Ecology & HabitatMycorrhizal, Singly, or Clustered (arising from a common base) Deciduous forests, often near streams or wet areas
Edibility, Taste & Odor Mild flavor, Edible
Cap Red or Reddish surface, possibly cracked revealing light yellow flesh. Smooth and Dry
PoresPore surface bright yellow, bruising blue-green VERY SLOWLY.
Stem Yellow and Red stem bruises very faintly blue-green if it bruises at all. Bruises VERY SLOWLY. Smooth, but may have very mild reticulation at the top, or spotting near the bottom. The spotting is mostly and illusion from the red surface giving way to the yellow flesh beneath.
SporesOlive Brown to Brown
Baorangia bicolor (Bicolor Bolete)

The two most important things to know when you’re looking at bicolor boletes for the dinner table is…

  • They DO NOT bruise QUICKLY. Instead, they bruise VERY SLOWLY. If they bruise at all.
  • They DO NOT taste BITTER. They will instead be very MILD.

The reason it’s important to focus on those two features, is because there are toxic look-alikes that look VERY VERY similar to the bicolor bolete. And those two features will help steer you clear of those dangerous ones. However, just because you’ve ruled out those two details, doesn’t mean you’ve found a bicolor bolete. It just means you probably aren’t about to make yourself sick. Boletes can be very tricky to identify though. I didn’t start looking at boletes until a few years after I started learning, simply because there are so many, and many of them look very similar. Because of these annoying look-alikes, and the very very mild flavor. I don’t usually get too excited when I come across a red and yellow bolete in the wild. But, Many people do enjoy them, they’re just a bit too mild for my tastes.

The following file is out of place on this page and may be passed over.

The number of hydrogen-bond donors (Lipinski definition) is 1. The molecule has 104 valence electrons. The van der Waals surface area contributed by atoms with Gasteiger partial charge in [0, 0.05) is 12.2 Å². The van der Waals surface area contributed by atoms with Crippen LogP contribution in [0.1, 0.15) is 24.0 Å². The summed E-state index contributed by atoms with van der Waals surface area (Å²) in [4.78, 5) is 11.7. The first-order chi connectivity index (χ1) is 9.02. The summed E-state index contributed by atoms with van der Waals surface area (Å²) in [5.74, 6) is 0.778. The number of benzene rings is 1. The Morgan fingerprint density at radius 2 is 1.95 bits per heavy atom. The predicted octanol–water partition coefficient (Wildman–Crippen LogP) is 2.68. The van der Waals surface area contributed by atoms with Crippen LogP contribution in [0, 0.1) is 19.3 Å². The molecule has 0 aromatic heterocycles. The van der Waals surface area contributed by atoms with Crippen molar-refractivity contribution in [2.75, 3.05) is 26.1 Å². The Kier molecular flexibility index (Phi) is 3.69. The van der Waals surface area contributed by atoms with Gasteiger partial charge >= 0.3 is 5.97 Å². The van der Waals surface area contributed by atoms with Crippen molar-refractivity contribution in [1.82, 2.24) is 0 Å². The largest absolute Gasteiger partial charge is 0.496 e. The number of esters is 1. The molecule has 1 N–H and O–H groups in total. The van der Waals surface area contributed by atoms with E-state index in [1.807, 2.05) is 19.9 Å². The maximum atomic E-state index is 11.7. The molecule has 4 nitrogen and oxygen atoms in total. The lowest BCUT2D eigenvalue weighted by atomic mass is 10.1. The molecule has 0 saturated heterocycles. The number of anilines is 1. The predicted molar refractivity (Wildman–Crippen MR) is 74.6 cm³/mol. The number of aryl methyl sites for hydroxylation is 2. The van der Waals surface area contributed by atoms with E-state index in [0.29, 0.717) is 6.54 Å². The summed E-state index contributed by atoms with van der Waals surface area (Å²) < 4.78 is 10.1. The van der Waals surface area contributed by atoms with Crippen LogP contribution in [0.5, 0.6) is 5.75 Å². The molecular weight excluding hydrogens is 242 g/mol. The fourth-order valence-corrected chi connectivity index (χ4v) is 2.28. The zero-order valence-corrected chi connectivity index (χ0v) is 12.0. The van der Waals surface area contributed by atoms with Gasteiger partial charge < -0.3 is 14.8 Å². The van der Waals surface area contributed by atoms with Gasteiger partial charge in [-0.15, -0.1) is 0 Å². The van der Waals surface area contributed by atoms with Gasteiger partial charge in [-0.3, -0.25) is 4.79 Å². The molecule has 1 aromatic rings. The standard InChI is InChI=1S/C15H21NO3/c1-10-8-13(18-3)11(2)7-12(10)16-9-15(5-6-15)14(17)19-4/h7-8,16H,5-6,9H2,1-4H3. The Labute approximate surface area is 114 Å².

Now for the description. The cap will be Red, or Reddish, Dry and Smooth. The ones in these photos are getting older and are showing some cracking. The inner flesh of the cap will be yellow, but often slightly lighter yellow than the yellow flesh of the stem. The pore surface will be yellow or gold, with very small pores. The pore surface will also bruise blue slowly. very slowly. The stem surface is often times both red and yellow. It will be yellow at the top of the stem where it meets the cap. But, just below that, it will be red, and the remaining portion of the stem will be red. The stem will also bruise faintly blue, very slowly. The inner flesh of the stem and the cap is yellow. So, the cracking cap, and the red of the stem as it ages will spread out revealing the yellow flesh beneath. There may also be a small amount of reticulation or netted appearance near the top of the stem, but it will be very faint if present at all. The stem may also appear to be very faint dotted as the red surface gives way to the flesh beneath during growth. The base of the stem will be bulbous when young, but will eventually become fairly even and straight throughout the length of the stem. The stem flesh, again, will be yellow, and probably slightly deeper yellow than the cap flesh. The difference in lightness is more apparent as it gets older. The reds and yellows are very bright when young, but fade as the mushroom ages.